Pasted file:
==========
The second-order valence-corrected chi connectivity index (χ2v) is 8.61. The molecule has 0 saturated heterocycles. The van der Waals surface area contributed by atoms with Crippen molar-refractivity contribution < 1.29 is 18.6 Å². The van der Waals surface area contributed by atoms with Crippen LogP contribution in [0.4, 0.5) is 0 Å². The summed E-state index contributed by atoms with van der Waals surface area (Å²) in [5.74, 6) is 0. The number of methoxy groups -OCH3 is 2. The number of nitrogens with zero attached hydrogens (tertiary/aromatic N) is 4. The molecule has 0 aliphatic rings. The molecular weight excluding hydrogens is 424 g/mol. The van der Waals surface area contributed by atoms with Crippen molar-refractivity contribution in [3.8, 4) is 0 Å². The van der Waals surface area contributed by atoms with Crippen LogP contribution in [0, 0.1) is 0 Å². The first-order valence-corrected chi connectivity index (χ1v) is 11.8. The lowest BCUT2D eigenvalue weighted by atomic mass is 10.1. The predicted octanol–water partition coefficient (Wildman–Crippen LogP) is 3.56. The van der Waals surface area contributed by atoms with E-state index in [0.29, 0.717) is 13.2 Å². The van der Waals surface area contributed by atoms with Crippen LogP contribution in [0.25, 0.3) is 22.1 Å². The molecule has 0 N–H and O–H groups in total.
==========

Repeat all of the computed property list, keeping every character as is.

The second-order valence-corrected chi connectivity index (χ2v) is 8.61. The molecule has 0 saturated heterocycles. The van der Waals surface area contributed by atoms with Crippen molar-refractivity contribution < 1.29 is 18.6 Å². The van der Waals surface area contributed by atoms with Crippen LogP contribution in [0.4, 0.5) is 0 Å². The summed E-state index contributed by atoms with van der Waals surface area (Å²) in [5.74, 6) is 0. The number of methoxy groups -OCH3 is 2. The number of nitrogens with zero attached hydrogens (tertiary/aromatic N) is 4. The molecule has 0 aliphatic rings. The molecular weight excluding hydrogens is 424 g/mol. The van der Waals surface area contributed by atoms with Crippen molar-refractivity contribution in [3.8, 4) is 0 Å². The van der Waals surface area contributed by atoms with Crippen LogP contribution in [0, 0.1) is 0 Å². The first-order valence-corrected chi connectivity index (χ1v) is 11.8. The lowest BCUT2D eigenvalue weighted by atomic mass is 10.1. The predicted octanol–water partition coefficient (Wildman–Crippen LogP) is 3.56. The van der Waals surface area contributed by atoms with E-state index in [0.29, 0.717) is 13.2 Å². The van der Waals surface area contributed by atoms with Crippen LogP contribution in [0.25, 0.3) is 22.1 Å². The molecule has 0 N–H and O–H groups in total.